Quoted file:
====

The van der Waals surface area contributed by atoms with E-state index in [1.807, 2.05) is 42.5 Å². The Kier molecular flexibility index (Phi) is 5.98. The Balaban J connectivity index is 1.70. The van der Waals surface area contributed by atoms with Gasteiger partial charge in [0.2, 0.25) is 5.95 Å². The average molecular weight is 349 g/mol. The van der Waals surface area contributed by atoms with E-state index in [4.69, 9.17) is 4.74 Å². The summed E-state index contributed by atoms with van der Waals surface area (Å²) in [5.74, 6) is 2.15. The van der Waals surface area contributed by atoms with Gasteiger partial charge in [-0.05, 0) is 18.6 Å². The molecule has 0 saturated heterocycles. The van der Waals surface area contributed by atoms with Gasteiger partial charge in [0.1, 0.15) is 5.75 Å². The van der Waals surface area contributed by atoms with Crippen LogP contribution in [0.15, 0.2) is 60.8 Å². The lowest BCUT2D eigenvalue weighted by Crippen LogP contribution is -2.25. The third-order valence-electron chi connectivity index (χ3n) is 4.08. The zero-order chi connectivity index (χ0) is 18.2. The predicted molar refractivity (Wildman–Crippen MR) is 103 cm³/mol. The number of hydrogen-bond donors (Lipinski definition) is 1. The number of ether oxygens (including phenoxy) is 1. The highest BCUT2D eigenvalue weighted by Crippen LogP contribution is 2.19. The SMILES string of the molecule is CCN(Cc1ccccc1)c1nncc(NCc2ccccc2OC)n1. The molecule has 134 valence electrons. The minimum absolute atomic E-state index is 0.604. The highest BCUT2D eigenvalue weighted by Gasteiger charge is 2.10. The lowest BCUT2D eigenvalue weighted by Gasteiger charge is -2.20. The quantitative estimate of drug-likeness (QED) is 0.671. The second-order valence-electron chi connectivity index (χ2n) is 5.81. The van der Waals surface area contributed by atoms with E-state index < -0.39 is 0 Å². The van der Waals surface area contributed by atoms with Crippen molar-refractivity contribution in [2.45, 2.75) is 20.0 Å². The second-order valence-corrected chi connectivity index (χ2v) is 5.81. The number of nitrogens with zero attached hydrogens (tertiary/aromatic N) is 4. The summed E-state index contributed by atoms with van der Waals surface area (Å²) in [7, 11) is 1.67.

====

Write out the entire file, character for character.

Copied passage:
The van der Waals surface area contributed by atoms with E-state index in [1.807, 2.05) is 42.5 Å². The Kier molecular flexibility index (Phi) is 5.98. The Balaban J connectivity index is 1.70. The van der Waals surface area contributed by atoms with Gasteiger partial charge in [0.2, 0.25) is 5.95 Å². The average molecular weight is 349 g/mol. The van der Waals surface area contributed by atoms with E-state index in [4.69, 9.17) is 4.74 Å². The summed E-state index contributed by atoms with van der Waals surface area (Å²) in [5.74, 6) is 2.15. The van der Waals surface area contributed by atoms with Gasteiger partial charge in [-0.05, 0) is 18.6 Å². The molecule has 0 saturated heterocycles. The van der Waals surface area contributed by atoms with Gasteiger partial charge in [0.1, 0.15) is 5.75 Å². The van der Waals surface area contributed by atoms with Crippen LogP contribution in [0.15, 0.2) is 60.8 Å². The lowest BCUT2D eigenvalue weighted by Crippen LogP contribution is -2.25. The third-order valence-electron chi connectivity index (χ3n) is 4.08. The zero-order chi connectivity index (χ0) is 18.2. The predicted molar refractivity (Wildman–Crippen MR) is 103 cm³/mol. The number of hydrogen-bond donors (Lipinski definition) is 1. The number of ether oxygens (including phenoxy) is 1. The highest BCUT2D eigenvalue weighted by Crippen LogP contribution is 2.19. The SMILES string of the molecule is CCN(Cc1ccccc1)c1nncc(NCc2ccccc2OC)n1. The molecule has 134 valence electrons. The minimum absolute atomic E-state index is 0.604. The highest BCUT2D eigenvalue weighted by Gasteiger charge is 2.10. The lowest BCUT2D eigenvalue weighted by Gasteiger charge is -2.20. The quantitative estimate of drug-likeness (QED) is 0.671. The second-order valence-electron chi connectivity index (χ2n) is 5.81. The van der Waals surface area contributed by atoms with E-state index < -0.39 is 0 Å². The van der Waals surface area contributed by atoms with Crippen molar-refractivity contribution in [2.45, 2.75) is 20.0 Å². The second-order valence-corrected chi connectivity index (χ2v) is 5.81. The number of nitrogens with zero attached hydrogens (tertiary/aromatic N) is 4. The summed E-state index contributed by atoms with van der Waals surface area (Å²) in [7, 11) is 1.67.